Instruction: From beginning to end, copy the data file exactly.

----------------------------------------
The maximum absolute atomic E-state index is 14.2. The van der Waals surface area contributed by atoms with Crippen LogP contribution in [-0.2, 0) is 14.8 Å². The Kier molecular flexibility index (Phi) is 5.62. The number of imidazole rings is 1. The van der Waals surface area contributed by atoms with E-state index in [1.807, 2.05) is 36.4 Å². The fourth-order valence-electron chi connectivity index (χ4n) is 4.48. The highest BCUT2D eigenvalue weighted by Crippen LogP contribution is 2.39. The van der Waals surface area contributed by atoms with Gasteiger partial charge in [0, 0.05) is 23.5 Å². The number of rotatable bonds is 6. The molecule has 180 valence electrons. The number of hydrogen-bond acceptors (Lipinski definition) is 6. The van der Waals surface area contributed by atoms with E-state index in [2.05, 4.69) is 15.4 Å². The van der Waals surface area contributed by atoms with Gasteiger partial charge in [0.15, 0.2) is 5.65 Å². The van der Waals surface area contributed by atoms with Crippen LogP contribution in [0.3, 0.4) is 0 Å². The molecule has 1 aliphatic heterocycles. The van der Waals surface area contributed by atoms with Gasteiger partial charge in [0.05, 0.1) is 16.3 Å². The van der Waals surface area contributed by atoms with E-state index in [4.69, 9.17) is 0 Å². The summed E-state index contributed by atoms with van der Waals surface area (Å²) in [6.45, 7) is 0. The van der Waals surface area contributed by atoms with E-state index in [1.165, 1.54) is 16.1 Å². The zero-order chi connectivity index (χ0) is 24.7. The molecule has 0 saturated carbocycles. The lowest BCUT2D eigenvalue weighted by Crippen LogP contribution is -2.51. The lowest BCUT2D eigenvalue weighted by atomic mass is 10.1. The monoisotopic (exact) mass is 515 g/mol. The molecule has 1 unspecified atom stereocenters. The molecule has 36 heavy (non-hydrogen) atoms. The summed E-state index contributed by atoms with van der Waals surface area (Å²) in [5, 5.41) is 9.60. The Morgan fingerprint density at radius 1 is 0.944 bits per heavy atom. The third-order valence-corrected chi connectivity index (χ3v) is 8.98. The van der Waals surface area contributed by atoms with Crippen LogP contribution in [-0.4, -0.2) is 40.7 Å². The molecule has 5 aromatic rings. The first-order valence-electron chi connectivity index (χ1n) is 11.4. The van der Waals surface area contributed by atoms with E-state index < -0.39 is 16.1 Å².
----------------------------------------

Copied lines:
The maximum absolute atomic E-state index is 14.2. The van der Waals surface area contributed by atoms with Crippen LogP contribution in [-0.2, 0) is 14.8 Å². The Kier molecular flexibility index (Phi) is 5.62. The number of imidazole rings is 1. The van der Waals surface area contributed by atoms with E-state index in [1.807, 2.05) is 36.4 Å². The fourth-order valence-electron chi connectivity index (χ4n) is 4.48. The highest BCUT2D eigenvalue weighted by Crippen LogP contribution is 2.39. The van der Waals surface area contributed by atoms with Gasteiger partial charge in [0, 0.05) is 23.5 Å². The number of rotatable bonds is 6. The molecule has 180 valence electrons. The number of hydrogen-bond acceptors (Lipinski definition) is 6. The van der Waals surface area contributed by atoms with E-state index in [2.05, 4.69) is 15.4 Å². The van der Waals surface area contributed by atoms with Gasteiger partial charge in [0.15, 0.2) is 5.65 Å². The van der Waals surface area contributed by atoms with Crippen LogP contribution in [0.3, 0.4) is 0 Å². The molecule has 1 aliphatic heterocycles. The van der Waals surface area contributed by atoms with Gasteiger partial charge in [0.05, 0.1) is 16.3 Å². The van der Waals surface area contributed by atoms with E-state index in [4.69, 9.17) is 0 Å². The summed E-state index contributed by atoms with van der Waals surface area (Å²) in [6.45, 7) is 0. The van der Waals surface area contributed by atoms with E-state index in [1.165, 1.54) is 16.1 Å². The zero-order chi connectivity index (χ0) is 24.7. The molecule has 0 saturated carbocycles. The lowest BCUT2D eigenvalue weighted by Crippen LogP contribution is -2.51. The lowest BCUT2D eigenvalue weighted by atomic mass is 10.1. The monoisotopic (exact) mass is 515 g/mol. The molecule has 1 unspecified atom stereocenters. The molecule has 36 heavy (non-hydrogen) atoms. The summed E-state index contributed by atoms with van der Waals surface area (Å²) in [5, 5.41) is 9.60. The Morgan fingerprint density at radius 1 is 0.944 bits per heavy atom. The third-order valence-corrected chi connectivity index (χ3v) is 8.98. The van der Waals surface area contributed by atoms with Crippen LogP contribution in [-0.4, -0.2) is 40.7 Å². The molecule has 5 aromatic rings. The first-order valence-electron chi connectivity index (χ1n) is 11.4. The van der Waals surface area contributed by atoms with E-state index < -0.39 is 16.1 Å².